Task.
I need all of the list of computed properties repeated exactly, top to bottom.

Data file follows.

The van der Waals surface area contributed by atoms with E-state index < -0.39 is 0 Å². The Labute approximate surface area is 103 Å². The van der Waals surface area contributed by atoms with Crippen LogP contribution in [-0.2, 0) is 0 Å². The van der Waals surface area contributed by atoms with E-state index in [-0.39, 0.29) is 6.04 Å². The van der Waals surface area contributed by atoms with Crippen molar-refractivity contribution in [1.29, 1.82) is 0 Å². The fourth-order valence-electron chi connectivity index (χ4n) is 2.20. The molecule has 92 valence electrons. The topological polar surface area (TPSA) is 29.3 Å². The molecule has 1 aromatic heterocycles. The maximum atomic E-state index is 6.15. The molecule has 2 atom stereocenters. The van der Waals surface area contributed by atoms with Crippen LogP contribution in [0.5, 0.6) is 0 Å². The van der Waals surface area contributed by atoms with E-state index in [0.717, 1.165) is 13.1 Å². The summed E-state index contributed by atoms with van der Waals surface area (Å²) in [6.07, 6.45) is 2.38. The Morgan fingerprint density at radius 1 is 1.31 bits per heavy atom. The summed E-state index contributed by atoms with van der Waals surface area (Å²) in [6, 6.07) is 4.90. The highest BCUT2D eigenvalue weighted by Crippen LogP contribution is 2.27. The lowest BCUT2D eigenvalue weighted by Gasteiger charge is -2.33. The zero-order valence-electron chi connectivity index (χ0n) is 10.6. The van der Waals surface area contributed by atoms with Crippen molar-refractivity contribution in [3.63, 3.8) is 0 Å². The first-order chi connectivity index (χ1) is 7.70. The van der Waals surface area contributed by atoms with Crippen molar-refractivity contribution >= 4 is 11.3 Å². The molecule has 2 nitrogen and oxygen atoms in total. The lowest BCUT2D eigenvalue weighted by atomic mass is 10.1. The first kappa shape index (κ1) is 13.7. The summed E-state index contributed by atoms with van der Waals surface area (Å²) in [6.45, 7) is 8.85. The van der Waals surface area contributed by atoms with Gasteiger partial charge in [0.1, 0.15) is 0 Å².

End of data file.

The van der Waals surface area contributed by atoms with E-state index < -0.39 is 0 Å². The Labute approximate surface area is 103 Å². The van der Waals surface area contributed by atoms with Crippen LogP contribution in [-0.2, 0) is 0 Å². The van der Waals surface area contributed by atoms with E-state index in [-0.39, 0.29) is 6.04 Å². The van der Waals surface area contributed by atoms with Crippen molar-refractivity contribution in [1.29, 1.82) is 0 Å². The fourth-order valence-electron chi connectivity index (χ4n) is 2.20. The molecule has 92 valence electrons. The topological polar surface area (TPSA) is 29.3 Å². The molecule has 1 aromatic heterocycles. The maximum atomic E-state index is 6.15. The molecule has 2 atom stereocenters. The van der Waals surface area contributed by atoms with Crippen LogP contribution in [0.5, 0.6) is 0 Å². The van der Waals surface area contributed by atoms with E-state index in [0.717, 1.165) is 13.1 Å². The summed E-state index contributed by atoms with van der Waals surface area (Å²) in [6.07, 6.45) is 2.38. The Morgan fingerprint density at radius 1 is 1.31 bits per heavy atom. The summed E-state index contributed by atoms with van der Waals surface area (Å²) in [6, 6.07) is 4.90. The highest BCUT2D eigenvalue weighted by Crippen LogP contribution is 2.27. The lowest BCUT2D eigenvalue weighted by Gasteiger charge is -2.33. The zero-order valence-electron chi connectivity index (χ0n) is 10.6. The van der Waals surface area contributed by atoms with Crippen molar-refractivity contribution in [3.63, 3.8) is 0 Å². The first-order chi connectivity index (χ1) is 7.70. The van der Waals surface area contributed by atoms with Crippen molar-refractivity contribution >= 4 is 11.3 Å². The molecule has 2 nitrogen and oxygen atoms in total. The lowest BCUT2D eigenvalue weighted by atomic mass is 10.1. The first kappa shape index (κ1) is 13.7. The summed E-state index contributed by atoms with van der Waals surface area (Å²) in [6.45, 7) is 8.85. The van der Waals surface area contributed by atoms with Gasteiger partial charge in [0.1, 0.15) is 0 Å².